Spinal fusion is a surgical procedure most commonly used to alleviate pain in vertebrae (small bones of the back). Spine pain can be caused by various spinal conditions, including degenerative disk disease, spinal stenosis, scoliosis, fracture, and more. Spinal fusion is typically recommended when a precise source of pain (i.e., specific vertebrae) can be identified using imaging tests such as x-rays, CT scans, or MRIs.
During spinal fusion, bone grafts (or small pieces of bone) are placed between two or more vertebrae. The bone graft fuses with the bone of the adjacent vertebra/s, and when this is complete, one solid bone has been formed.
To perform a spinal fusion procedure, there must be a way for two or more vertebrae to connect. Historically, surgeons have used bone grafts acquired from the patient's hip (called an autograft) in performing spinal fusions. However, this can lengthen surgery time and could lead to increased pain after the procedure. Today, there are both natural and artificial options for bone grafts.
Depending upon the nature and location of the pain, various approaches are used to assist and relieve such conditions. For example, some spinal fusions may be performed using anterior instruments that reach through a lower abdominal incision, while others may be performed using lateral instruments that come from behind. For instance, we may also implement posterior relief procedures from the back end with vertebroplasty being employed to restore collapsed vertebral bodies.
After surgery, it takes a few months for the fusion process to be completed. To help the process along, many patients will need support from plates, screws, and rods to hold vertebrae together while bone grows between them. In many cases, patients may also need to wear a brace to keep the spine from moving and protect their internal hardware from any stress or strain on their bodies.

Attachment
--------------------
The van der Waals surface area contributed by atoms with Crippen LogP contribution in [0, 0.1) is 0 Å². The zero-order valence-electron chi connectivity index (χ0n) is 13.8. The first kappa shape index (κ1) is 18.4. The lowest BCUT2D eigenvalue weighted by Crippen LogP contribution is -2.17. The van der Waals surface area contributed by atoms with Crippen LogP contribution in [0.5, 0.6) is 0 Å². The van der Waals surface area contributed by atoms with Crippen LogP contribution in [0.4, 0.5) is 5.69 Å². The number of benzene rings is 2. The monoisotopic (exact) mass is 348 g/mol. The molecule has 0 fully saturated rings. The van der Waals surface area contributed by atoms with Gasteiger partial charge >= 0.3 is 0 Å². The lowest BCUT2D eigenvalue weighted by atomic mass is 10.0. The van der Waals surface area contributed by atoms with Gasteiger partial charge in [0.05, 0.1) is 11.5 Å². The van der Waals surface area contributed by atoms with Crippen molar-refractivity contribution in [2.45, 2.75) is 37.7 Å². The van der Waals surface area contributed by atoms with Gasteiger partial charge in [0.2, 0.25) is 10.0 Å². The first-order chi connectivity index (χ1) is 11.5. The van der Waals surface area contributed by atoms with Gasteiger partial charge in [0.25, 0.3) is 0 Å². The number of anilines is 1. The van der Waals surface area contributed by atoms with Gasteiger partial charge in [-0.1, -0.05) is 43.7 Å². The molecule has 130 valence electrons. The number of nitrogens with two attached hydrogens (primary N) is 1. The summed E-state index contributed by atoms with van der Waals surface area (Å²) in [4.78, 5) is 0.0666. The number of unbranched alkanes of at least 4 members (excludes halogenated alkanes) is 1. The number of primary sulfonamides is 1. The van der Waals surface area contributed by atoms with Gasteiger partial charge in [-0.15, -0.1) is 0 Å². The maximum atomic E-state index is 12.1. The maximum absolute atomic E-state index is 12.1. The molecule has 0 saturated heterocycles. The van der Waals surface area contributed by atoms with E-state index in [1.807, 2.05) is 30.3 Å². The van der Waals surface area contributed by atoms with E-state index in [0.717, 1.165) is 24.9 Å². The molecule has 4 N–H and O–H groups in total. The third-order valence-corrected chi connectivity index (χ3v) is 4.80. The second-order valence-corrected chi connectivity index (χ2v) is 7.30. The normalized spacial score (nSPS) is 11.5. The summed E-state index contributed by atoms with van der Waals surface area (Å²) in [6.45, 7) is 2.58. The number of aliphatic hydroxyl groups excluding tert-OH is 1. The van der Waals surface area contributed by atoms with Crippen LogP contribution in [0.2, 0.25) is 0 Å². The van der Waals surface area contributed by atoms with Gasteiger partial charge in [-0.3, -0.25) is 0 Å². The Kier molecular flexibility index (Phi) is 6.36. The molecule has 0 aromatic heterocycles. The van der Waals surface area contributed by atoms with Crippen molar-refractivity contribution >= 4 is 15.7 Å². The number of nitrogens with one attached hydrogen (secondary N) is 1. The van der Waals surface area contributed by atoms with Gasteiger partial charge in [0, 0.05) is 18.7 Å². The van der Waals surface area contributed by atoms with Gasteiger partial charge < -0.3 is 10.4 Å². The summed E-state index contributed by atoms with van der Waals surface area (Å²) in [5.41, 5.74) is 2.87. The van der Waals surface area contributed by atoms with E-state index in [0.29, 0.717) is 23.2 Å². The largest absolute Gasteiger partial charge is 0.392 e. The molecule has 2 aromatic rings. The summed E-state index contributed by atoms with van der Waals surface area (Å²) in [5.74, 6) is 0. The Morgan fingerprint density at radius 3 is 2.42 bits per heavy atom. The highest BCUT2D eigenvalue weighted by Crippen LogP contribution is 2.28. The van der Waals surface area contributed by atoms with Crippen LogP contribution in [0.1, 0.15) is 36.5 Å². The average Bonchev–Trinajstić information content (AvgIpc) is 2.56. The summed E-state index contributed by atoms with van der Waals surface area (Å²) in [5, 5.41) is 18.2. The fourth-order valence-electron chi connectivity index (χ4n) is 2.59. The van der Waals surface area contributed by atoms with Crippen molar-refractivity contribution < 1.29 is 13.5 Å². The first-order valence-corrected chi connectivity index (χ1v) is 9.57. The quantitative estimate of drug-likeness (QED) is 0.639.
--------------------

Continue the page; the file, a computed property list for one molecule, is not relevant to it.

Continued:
During this initial recovery period, patients are taught how to move and reposition their bodies appropriately. They're also given specific instructions on how to sit, stand and walk around so that they can continue living life almost as they did before their injury. Over time, doctors help them increase their activity levels so that they can enjoy a full recovery!
Spinal fusion relieves pain by preventing motion and movement. Because the vertebrae heal together into a single solid bone, spinal fusion eliminates motion between vertebrae. The procedure also prevents the stretching of tissues and nerves that surround those vertebrae.
Fusion surgery may also compromise some motion efficiency and range, but most surgeries successfully limit motion minimalistically because most spine procedures involve only small segments of the spine.
The spine is the structural foundation of our body. Without it, we wouldn't be able to maintain healthy movement, and without healthy activity, we wouldn't be able to maintain a balance between physical and psychological health. That's why with so many factors to consider when undergoing spinal fusion surgery performed, it's best to sit down with a specialist at Princeton Orthopaedic Associates to understand your options thoroughly.